The biggest reason for the resurgence of fault simulation has been safety. “When you execute faults in a test application, you want to inject signals on the inputs and determine if a fault can be detected on the outputs,” says Sherer. “Functional safety is about being able to demonstrate that internal detection systems are functioning properly and that correction systems are doing their job.”
This involves constant monitoring of the design. “You have to be able to detect that a fault has occurred, determine if it is dangerous and take an appropriate action,” he explains. “That implies two stages of analysis. The first is the traditional fault propagation to a point of detection. The detection point is likely to be internal to the chip. Then you need to make sure that the response systems, be they software-based or hardware-based, detect the error and produce an appropriate safety acknowledgement or signal within a specified period of time.”
“Fault simulation has become almost a requirement of the ISO 26262 standard,” says Hsu. “Not that it says, ‘I shalt do fault sim,’ but it is one of the strongly recommended, and actually very popular, ways that automotive customers are trying to do random defects validation. Being able to contemplate those kinds of things modeled as random faults and then inject those faults into the design and simulate those faults—that’s exactly the methodology that’s become very popular.”
Today, the ISO standard requests high fault coverage at the gate level. “So if you were living up to the letter of the standard you would be doing it at the gate level,” continues Hsu. “Going forward, there are advantages to go to a higher level of abstraction, especially for things like transient faults.”
But traditional fault simulation may not be the best answer. “Diagnostic coverage verification for ISO 26262 qualification is performed not on the full design, as it is for manufacturing test, but rather on specific design sections under specific constraints,” says Jorg Grosse, product manager for functional safety at OneSpin Solutions. “For example, the CPU on an SoC might be the focus of diagnostic coverage, constrained by switching off the debug logic during operation. Because of these operating conditions and the fact that it is difficult to come up with a good set of test patterns, the traditional fault simulation process is inadequate on its own, leaving the user with many faults in unknown states.”
Grosse points out that formal verification has a role to play here. “Using formal as a platform, a new class of fault analysis solutions can quickly identify the status of faults that traditional fault simulators cannot easily handle or where the stimulus is insufficient. This alleviates engineers from a lengthy, tedious and error-prone manual analysis phase that accompanies these fault simulation runs.”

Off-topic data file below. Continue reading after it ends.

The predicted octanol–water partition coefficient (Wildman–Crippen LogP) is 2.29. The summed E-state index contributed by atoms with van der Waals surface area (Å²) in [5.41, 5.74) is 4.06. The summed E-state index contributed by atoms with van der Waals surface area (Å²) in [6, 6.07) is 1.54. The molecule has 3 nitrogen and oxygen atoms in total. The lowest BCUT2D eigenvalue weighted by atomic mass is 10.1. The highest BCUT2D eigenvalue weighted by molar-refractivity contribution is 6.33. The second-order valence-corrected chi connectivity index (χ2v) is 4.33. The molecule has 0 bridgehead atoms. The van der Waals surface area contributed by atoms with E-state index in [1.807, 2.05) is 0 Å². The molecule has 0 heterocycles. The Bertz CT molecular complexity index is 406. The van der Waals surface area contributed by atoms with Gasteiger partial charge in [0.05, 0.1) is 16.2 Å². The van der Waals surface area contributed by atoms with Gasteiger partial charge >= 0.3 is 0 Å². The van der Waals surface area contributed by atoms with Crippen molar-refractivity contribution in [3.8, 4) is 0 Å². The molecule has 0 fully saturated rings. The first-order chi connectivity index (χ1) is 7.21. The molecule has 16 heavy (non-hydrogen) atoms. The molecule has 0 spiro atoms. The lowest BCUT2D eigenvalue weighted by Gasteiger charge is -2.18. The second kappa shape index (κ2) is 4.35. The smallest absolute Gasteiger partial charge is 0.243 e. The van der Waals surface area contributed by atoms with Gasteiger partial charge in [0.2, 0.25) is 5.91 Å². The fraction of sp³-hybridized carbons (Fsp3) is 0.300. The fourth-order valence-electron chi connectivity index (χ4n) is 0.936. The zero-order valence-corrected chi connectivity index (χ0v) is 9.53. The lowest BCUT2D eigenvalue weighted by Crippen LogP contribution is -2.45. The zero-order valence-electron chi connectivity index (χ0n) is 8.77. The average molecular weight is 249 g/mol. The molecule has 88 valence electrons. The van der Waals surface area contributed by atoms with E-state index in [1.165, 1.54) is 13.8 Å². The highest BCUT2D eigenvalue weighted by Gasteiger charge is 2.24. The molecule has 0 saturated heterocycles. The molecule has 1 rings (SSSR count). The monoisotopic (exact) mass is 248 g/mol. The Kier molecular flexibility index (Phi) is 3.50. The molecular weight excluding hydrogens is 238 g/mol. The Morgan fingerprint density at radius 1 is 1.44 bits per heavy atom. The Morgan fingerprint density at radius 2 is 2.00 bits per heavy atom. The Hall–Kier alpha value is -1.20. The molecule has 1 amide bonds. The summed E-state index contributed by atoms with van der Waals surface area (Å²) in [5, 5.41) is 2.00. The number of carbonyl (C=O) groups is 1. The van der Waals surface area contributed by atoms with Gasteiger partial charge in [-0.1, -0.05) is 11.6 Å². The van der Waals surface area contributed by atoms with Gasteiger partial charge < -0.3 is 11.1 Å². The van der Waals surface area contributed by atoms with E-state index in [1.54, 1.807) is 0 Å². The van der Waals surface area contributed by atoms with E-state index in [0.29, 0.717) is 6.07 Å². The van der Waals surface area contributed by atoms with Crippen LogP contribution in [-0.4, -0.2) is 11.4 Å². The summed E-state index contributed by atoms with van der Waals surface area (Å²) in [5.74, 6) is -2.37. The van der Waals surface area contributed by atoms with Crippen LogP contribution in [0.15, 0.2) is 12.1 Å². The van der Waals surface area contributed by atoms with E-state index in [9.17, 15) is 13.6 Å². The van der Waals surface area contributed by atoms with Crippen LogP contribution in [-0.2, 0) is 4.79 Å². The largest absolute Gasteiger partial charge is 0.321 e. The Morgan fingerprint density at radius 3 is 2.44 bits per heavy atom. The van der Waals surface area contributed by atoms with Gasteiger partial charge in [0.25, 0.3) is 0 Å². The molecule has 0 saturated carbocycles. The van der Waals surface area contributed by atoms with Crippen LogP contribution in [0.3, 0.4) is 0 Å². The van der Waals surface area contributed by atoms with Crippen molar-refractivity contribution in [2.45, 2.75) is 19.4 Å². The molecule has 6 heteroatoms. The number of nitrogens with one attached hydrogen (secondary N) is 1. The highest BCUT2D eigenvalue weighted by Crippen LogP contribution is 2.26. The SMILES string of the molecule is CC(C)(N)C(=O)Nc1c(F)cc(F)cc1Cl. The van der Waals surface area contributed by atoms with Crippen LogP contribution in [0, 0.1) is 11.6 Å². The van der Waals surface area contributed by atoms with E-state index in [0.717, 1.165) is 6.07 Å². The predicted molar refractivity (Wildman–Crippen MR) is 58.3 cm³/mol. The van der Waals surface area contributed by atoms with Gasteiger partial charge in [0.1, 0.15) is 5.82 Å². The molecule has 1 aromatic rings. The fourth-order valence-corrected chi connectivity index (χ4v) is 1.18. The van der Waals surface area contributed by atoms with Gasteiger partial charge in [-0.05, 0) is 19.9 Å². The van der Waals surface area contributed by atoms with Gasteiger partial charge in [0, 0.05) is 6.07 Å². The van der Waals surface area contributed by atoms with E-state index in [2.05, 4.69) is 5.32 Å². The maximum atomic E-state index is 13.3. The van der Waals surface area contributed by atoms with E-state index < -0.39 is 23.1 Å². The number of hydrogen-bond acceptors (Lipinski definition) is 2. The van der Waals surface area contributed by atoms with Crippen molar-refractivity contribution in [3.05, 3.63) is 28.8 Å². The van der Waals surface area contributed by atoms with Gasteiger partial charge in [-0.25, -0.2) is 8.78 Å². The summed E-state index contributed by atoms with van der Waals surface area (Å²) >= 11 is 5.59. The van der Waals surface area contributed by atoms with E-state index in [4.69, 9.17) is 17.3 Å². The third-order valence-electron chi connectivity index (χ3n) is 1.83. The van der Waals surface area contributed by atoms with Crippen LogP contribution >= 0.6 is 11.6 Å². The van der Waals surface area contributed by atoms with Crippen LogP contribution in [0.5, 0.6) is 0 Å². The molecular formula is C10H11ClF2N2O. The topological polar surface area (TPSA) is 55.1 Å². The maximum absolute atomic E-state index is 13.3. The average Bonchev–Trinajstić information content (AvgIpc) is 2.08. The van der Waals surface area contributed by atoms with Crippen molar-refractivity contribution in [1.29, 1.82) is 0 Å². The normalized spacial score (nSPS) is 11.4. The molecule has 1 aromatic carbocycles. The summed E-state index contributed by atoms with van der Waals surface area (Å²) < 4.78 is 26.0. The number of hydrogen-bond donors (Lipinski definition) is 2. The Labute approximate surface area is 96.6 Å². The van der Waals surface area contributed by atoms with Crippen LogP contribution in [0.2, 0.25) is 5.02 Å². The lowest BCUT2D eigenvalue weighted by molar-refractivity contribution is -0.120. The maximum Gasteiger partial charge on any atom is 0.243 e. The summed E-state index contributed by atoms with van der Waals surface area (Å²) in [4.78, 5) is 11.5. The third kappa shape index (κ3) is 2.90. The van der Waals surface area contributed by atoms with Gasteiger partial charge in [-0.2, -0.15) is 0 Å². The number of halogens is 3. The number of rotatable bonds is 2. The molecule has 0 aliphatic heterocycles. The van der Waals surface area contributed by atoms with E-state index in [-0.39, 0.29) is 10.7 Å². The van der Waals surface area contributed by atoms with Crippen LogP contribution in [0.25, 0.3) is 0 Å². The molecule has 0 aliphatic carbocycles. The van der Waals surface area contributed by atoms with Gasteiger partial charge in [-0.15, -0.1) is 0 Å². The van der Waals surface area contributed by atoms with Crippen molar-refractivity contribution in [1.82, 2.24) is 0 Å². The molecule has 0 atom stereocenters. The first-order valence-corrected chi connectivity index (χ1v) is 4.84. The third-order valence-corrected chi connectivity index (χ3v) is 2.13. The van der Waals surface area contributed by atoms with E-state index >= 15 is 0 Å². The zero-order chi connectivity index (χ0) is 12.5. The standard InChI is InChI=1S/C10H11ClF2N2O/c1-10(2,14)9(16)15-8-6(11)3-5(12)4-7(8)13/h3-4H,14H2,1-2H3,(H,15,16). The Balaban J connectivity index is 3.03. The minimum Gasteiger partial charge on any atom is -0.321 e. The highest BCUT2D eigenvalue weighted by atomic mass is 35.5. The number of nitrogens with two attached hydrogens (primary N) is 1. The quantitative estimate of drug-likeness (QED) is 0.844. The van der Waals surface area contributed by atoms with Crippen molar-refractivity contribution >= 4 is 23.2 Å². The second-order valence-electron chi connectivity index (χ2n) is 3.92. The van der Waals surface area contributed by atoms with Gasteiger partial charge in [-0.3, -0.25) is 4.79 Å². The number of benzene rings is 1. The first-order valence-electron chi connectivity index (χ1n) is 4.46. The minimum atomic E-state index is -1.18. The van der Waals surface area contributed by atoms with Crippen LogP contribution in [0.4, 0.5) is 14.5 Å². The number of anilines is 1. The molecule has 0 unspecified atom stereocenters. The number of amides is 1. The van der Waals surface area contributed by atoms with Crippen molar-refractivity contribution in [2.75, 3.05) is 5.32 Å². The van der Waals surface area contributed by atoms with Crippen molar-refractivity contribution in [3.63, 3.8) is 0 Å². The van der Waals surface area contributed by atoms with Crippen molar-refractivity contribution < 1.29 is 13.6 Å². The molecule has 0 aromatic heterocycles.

We have already mentioned the size of the fault lists, but is it necessary to run fault simulation on every fault? “We can apply formal methods to do fault reduction,” says Sherer. “But the space is still new and there are a wide range of requirements coming from the customer base. We can also apply statistical analysis and after running a few faults, extrapolate that to make a statement such as the likelihood of any fault within an area of the logic being propagate or detected.”
How large does that sample have to be? “Simple random sampling (SRS) was used for digital circuits 20 years ago, but that approach requires simulating a thousand or more faults to achieve a reasonable confidence interval for estimated coverage,” says Sunter. “Likelihood-weighted random sampling (LWRS) was first presented at ITC ’14 and it reduces the number of faults simulated by about 4X for a realistic distribution of defect likelihoods.”
This relies on having a solid fault model to begin with. Today, deciding which faults to inject may be based on experience. “As much as possible, be smart about how you identify the faults that you’re interested in,” says Hsu. “Then understand what you should expect in terms of runtime. You need a calculated strategy in managing your faults. You need to use all of the static testability measures to make sure that your fault list is pruned as much as you possibly can. If you have redundant faults there’s no need to simulate them because they won’t help at all.”
If fault simulation becomes a necessary tool to ensure safety, better tools will be needed. The industry has already had to rethink the simulation flow because of performance issues and emulation has risen to take on a large part of the load. Fault emulation is clearly a necessity along with a fault model that can show exactly how large the problem is. It also needs to provide a qualitative measure of the fault detection capabilities in a design. Without these in place, the only solution is one that involves heavy redundancy within the design.